After years of users clamoring for the functionality, Google finally debuted its own version of Apple’s AirDrop last year. Now, we’ve spotted what’s next for Nearby Share — the ability to see everyone around you and to send files to more than one person at once.
Nearby Share is already useful in its current form, but there’s plenty of room for improvement. As it stands today, the feature can only share files, links, and other bits of information to one person and one device at a time, and that person needs to be a known contact as well.
In a coming update, Nearby Share will extend visibility to any device near you, with the setting appropriately being called “Everyone.” The setting is, of course, optional, but it will allow anyone near you to share media with your device as long as your screen is unlocked. Apple’s AirDrop has a similar feature which, sometimes hilariously, can be abused in schools and other places. To prevent that sort of abuse, though, Nearby Share will offer a “temporary mode” that switches back to the previous, contacts-only start after 5 minutes. With this change, the “All Contacts” mode changes to a toggle rather than a dedicated mode.
We’ve also discovered that the Nearby Share quick settings toggle will soon launch a revamped pop-up menu using the same bottom sheet UI. This new menu allows a quick swap between the “Everyone” and contacts options. Currently, tapping that icon immediately launches a Nearby Sharing window, but when this new visibility setting is added, that UI will be replaced by the ability to switch visibility options. The quick settings icon will also indicate whether or not the feature is turned on – definitely an appreciated addition.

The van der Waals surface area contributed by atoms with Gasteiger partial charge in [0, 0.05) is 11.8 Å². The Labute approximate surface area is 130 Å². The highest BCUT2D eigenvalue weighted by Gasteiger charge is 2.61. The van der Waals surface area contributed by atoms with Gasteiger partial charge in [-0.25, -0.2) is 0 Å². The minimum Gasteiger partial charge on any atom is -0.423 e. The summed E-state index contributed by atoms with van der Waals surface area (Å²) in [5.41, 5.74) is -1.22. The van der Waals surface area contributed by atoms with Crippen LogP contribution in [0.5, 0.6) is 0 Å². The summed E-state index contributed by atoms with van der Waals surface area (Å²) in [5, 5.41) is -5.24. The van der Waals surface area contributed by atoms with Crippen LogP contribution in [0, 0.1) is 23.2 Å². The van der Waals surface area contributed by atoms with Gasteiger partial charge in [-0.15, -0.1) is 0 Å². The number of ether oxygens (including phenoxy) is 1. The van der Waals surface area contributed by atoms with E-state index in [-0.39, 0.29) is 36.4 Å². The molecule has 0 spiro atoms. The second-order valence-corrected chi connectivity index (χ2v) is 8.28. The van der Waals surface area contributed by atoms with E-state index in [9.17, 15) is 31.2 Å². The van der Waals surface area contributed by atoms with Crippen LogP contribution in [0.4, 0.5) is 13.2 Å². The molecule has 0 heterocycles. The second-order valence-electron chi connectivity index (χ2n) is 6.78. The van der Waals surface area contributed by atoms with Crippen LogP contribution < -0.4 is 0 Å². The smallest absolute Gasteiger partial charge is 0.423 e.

Beyond this, we’ve also discovered that Nearby Share will soon support a form of group sharing. This allows users to share their information not just to one device or contact, but to multiple targets in the same go. Unfortunately, this feature is not fully working just yet. You can see below how it will look when in use, but when we attempt the feature, it fails.
Notably, it seems like this feature won’t share media to all devices at the exact same time, but rather one at a time in succession. That could change before the final release, though. Still, it’s a substantial improvement over the current state.
The timeline for these features making their formal debut is unknown at the moment, unfortunately, as is often the case with early findings like this. Google didn’t formally release Nearby Share for over a year after we first discovered it, for example. Still, it’s nice to see that Google is actively working on expanding the scope of this very useful feature.
Dylan Roussel contributed to this article.
More on Nearby Share:
- Google launches Nearby Share on Android, rolling out now to Pixel & Samsung devices
- Google Play Store can now share apps and updates with nearby devices; here’s how
- Android Beam lives on through Nearby Share tap-to-send functionality
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